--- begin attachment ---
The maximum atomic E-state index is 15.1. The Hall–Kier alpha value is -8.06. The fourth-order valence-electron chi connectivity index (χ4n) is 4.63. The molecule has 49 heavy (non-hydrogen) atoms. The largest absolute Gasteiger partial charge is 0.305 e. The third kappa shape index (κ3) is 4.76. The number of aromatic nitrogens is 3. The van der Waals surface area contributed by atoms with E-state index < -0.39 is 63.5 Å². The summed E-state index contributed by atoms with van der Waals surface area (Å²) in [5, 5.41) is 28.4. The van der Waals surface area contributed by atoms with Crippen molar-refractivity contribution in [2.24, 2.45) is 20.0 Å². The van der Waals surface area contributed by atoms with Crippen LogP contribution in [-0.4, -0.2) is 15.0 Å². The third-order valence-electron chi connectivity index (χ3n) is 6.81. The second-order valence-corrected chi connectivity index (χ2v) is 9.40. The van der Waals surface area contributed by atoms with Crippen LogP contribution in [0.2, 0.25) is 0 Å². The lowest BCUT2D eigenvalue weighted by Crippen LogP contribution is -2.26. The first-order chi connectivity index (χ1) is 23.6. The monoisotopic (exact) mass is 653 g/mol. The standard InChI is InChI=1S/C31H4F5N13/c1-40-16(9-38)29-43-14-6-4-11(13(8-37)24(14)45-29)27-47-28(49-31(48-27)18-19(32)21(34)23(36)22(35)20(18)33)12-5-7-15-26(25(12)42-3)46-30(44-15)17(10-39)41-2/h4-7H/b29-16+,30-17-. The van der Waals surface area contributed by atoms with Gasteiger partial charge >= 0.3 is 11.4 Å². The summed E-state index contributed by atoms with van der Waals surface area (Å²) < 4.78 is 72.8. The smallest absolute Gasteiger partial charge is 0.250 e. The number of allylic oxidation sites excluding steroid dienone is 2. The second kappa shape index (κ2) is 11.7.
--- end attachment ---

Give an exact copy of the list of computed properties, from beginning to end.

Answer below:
The maximum atomic E-state index is 15.1. The Hall–Kier alpha value is -8.06. The fourth-order valence-electron chi connectivity index (χ4n) is 4.63. The molecule has 49 heavy (non-hydrogen) atoms. The largest absolute Gasteiger partial charge is 0.305 e. The third kappa shape index (κ3) is 4.76. The number of aromatic nitrogens is 3. The van der Waals surface area contributed by atoms with E-state index < -0.39 is 63.5 Å². The summed E-state index contributed by atoms with van der Waals surface area (Å²) in [5, 5.41) is 28.4. The van der Waals surface area contributed by atoms with Crippen molar-refractivity contribution in [2.24, 2.45) is 20.0 Å². The van der Waals surface area contributed by atoms with Crippen LogP contribution in [-0.4, -0.2) is 15.0 Å². The third-order valence-electron chi connectivity index (χ3n) is 6.81. The second-order valence-corrected chi connectivity index (χ2v) is 9.40. The van der Waals surface area contributed by atoms with Crippen LogP contribution in [0.2, 0.25) is 0 Å². The lowest BCUT2D eigenvalue weighted by Crippen LogP contribution is -2.26. The first-order chi connectivity index (χ1) is 23.6. The monoisotopic (exact) mass is 653 g/mol. The standard InChI is InChI=1S/C31H4F5N13/c1-40-16(9-38)29-43-14-6-4-11(13(8-37)24(14)45-29)27-47-28(49-31(48-27)18-19(32)21(34)23(36)22(35)20(18)33)12-5-7-15-26(25(12)42-3)46-30(44-15)17(10-39)41-2/h4-7H/b29-16+,30-17-. The van der Waals surface area contributed by atoms with Gasteiger partial charge >= 0.3 is 11.4 Å². The summed E-state index contributed by atoms with van der Waals surface area (Å²) < 4.78 is 72.8. The smallest absolute Gasteiger partial charge is 0.250 e. The number of allylic oxidation sites excluding steroid dienone is 2. The second kappa shape index (κ2) is 11.7.